In the world of professional wrestling, Dave Bautista dominated the square circle as “The Animal” by becoming a six-time WWE world champion. He also appeared in a number of films and television series, but his latest role as Drax the Destroyer in “Guardians of the Galaxy,” the latest film in the Marvel Cinematic Universe franchise, will definitely put him on the map as an actor. Directed by James Gunn (“Slither,” “Super”), the movie is about a ragtag group of losers that includes a thief (Chris Pratt), an assassin (Zoe Saldana), a maniac (Bautista) a smart-mouthed raccoon (Bradley Cooper) and a talking tree (Vin Diesel) reluctantly joining forces to stop a psychopath (Lee Pace) from destroying their world with a mysterious orb. Examiner.com had the opportunity to speak Bautista about shifting focus from acting to wrestling, his recent return to the ring and the biggest challenge of playing Drax.
How did it feel going from one form to entertainment (WWE) to another (acting) and then coming back to WWE earlier this year?
Dave Bautista: It felt good (laughs). My latest run with the WWE was weird because it wasn’t what we set out for it to be. You kind had to roll with the punches. I’ve wanted to go back for a long time. I wanted to go back since the moment I left. I didn’t really want to leave because I love pro wrestling so much. It felt good because I went back and I went back on my terms.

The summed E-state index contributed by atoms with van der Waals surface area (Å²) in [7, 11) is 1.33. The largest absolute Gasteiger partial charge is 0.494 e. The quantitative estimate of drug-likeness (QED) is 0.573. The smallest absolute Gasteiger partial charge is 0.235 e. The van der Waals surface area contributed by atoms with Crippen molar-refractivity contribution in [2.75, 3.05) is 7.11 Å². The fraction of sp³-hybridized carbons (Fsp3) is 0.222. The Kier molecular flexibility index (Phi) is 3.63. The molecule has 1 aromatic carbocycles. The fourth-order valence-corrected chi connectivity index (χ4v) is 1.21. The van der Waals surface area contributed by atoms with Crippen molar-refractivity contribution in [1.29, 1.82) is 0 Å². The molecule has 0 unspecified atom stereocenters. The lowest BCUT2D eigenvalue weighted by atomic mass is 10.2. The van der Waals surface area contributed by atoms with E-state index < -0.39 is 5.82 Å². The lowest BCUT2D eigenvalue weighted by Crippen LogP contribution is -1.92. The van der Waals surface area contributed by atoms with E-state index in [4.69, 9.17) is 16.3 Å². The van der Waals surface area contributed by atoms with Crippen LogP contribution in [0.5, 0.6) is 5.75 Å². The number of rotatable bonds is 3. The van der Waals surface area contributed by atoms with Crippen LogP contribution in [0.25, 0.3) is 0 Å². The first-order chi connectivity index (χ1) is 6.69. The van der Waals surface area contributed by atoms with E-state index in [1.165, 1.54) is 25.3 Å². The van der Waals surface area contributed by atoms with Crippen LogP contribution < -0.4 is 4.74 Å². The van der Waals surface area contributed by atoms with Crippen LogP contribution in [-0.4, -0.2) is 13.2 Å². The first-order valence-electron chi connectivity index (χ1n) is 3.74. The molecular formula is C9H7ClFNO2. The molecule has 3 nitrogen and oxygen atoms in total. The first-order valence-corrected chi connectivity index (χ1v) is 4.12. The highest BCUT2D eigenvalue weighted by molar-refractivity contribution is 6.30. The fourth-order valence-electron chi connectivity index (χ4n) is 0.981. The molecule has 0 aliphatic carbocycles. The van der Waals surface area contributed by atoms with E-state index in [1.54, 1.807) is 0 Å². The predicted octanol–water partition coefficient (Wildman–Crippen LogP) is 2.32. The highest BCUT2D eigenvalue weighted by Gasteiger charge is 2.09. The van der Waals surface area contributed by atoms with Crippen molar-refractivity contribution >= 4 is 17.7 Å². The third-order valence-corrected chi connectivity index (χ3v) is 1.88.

Were you taken aback from the fan reaction you received when you returned?
Bautista: Yeah. It was weird, but I was kind of expecting it to be a little rough. When I went back, they wanted me as a babyface. I told them, “I’m not a babyface. They either hate me or love to hate me. It’s not going to work” (laughs). They said, “No way! They miss you. They love you. They are going to being excited.” I said, “It’s not going to last.” They were so many weird things happening at any given moment and it wasn’t just during my match. I was watching some of the shows and people would start chanting random stuff that made no sense or had nothing to do with anything. I just don't get it, man. I'm a fan first and foremost, and if I went to watch a show, I'm there to watch a show. You have to really pay attention to what's going on and get involved with the show. I’m not going to watch somebody else’s matches and start chanting some random chant for the hell of it. I just don’t get it. I feel like people were depriving themselves there. There's a lot of good entertainment going on and they're missing out because they are so hell bent in chanting something that has nothing to do with anything pertaining with what’s going on. It confused me and that is speaking as a fan.
Would the grueling makeup process dissuade you from doing other movies like this? Did you enjoy the process of getting into character for this film?